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The Ever Changing Digital Landscape

2015 September 17

[Note: this piece was first published in the September/October 2015 Outdoor Writers of Canada newsletter, Inside Outdoors.]

Copyright © 2015 Don H. Meredith, All Rights Reserved.

It’s amazing how things have changed over my career in this business. When I started back in the 1970s, I wrote in longhand on foolscap and typed my later drafts on a heavy, manual, desk typewriter that I soon replaced with a portable electric model. I slowly learned to type my first drafts on the typewriter. Of course, in those days when you got an edited manuscript back from a publisher, you had to retype the whole thing when you revised it—risking the inevitable typographic errors. And once your manuscript was accepted, a typesetter had to retype the whole thing yet again. So, you were provided a proof to edit to ensure your manuscript was entered correctly. It was a lot of work for all parties that you just accepted as the way things were done.

Of course, personal computers and word processing changed all that. I was an early adopter, purchasing an Apple II+ back in 1981 with the proceeds of a contract. Although word processing speeded the editing and revising process, I still had to print my drafts and send them by postal mail to publishers, most of whom in those days were reluctant to adopt the new digital technology for economic reasons—retooling being a large capital investment.

But adopt they eventually did, and then along came the Internet and e-mail in the 1990s. In a few short years the way we communicated with each other changed. No longer did we have to wait for postal mail to return a physical manuscript. Its digital version could be delivered right to the machine on which it was written in the first place. Also gone was having to completely retype each draft.

Nikon F1

The Nikon F1 was one of the first cameras to have “through-the-lens” light metering.

Digital photography came along a little more slowly. Back in the 1970s I was using a Nikon F1 Single Lens Reflex (SLR) film camera with an assortment of lenses that I had acquired over the years. The big advantage of this camera over older models was that it had a through-the-lens light metre system that allowed you to adjust exposure while you looked at the light-metre needle in the viewfinder (instead of looking at a external light metre and adjusting exposure before raising the camera). The camera took great photos, but of course you didn’t know how good they were until the film returned from the developer. Over the years, I upgraded the camera as new electronic features came along, such as auto-focusing and auto-exposure.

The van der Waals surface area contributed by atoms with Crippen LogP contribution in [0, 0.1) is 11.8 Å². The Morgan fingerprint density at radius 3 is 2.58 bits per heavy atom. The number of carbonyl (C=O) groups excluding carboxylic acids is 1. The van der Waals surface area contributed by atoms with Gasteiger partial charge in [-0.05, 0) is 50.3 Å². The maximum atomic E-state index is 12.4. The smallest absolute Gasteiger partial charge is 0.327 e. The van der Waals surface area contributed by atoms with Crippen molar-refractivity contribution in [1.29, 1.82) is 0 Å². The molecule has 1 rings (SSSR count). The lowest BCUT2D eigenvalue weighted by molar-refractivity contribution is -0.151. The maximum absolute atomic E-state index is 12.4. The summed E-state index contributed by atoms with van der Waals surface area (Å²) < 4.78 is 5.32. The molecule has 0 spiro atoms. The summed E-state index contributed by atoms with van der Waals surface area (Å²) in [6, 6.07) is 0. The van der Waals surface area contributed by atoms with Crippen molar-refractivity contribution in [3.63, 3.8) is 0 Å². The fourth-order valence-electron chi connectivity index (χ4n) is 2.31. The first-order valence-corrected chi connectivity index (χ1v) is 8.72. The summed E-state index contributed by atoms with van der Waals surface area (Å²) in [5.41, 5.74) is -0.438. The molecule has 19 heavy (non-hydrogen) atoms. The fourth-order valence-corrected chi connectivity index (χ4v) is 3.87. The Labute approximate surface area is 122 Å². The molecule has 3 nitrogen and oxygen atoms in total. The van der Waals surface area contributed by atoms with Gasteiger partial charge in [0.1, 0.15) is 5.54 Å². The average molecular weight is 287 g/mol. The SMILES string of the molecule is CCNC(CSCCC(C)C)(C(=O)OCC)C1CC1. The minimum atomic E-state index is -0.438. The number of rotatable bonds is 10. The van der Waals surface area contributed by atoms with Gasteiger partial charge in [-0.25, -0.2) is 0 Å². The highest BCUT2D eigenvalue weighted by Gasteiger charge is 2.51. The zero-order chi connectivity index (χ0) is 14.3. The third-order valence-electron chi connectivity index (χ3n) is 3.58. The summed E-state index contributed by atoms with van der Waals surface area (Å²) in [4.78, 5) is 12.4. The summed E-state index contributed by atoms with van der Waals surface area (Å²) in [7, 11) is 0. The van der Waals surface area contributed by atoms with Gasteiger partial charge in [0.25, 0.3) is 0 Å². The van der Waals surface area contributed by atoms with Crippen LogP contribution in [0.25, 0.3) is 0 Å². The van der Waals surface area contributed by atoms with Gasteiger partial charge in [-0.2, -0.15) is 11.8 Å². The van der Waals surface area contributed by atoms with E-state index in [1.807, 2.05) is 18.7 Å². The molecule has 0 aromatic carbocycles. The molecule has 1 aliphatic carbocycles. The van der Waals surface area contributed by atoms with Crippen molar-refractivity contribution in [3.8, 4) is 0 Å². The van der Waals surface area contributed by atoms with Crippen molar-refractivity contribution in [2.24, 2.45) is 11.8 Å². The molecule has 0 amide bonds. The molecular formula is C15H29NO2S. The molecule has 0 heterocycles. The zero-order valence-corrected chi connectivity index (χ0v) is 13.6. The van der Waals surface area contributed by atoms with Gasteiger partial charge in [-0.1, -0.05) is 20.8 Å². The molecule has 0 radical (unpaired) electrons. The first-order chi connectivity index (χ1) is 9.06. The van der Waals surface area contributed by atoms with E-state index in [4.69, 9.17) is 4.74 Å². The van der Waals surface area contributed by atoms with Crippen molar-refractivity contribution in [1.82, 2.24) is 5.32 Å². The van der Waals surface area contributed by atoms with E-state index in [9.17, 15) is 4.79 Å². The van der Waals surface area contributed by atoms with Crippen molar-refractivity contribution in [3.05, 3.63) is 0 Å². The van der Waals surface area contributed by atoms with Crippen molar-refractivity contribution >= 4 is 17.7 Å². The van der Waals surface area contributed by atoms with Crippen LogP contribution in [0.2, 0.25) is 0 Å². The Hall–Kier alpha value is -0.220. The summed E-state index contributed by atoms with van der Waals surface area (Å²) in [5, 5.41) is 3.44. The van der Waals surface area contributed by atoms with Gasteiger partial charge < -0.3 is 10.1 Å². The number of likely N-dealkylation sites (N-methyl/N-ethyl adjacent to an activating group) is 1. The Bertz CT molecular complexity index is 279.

Then in the early 1990s I attended a photographic workshop in Edmonton sponsored by some major players in the industry. Film was still the way things were done but the workshop had a session on how some publishers were digitizing film images to enhance the printing process. Fujifilm, however, demonstrated a 35 mm SLR camera that had been outfitted with a digital sensor, bypassing the film stage all together and displaying the camera’s image on a TV screen. The Fujifilm representative stated that despite its name, his company had decided to hasten the obsolescence of film, as they believed digital would soon rule the photographic world. Although everyone was amazed with what they saw, most of us did not realize how fast digital was indeed coming. Within a few years, digital cameras flooded the market. Most of the early versions were point-and-shoots, but the SLR camera quickly caught up.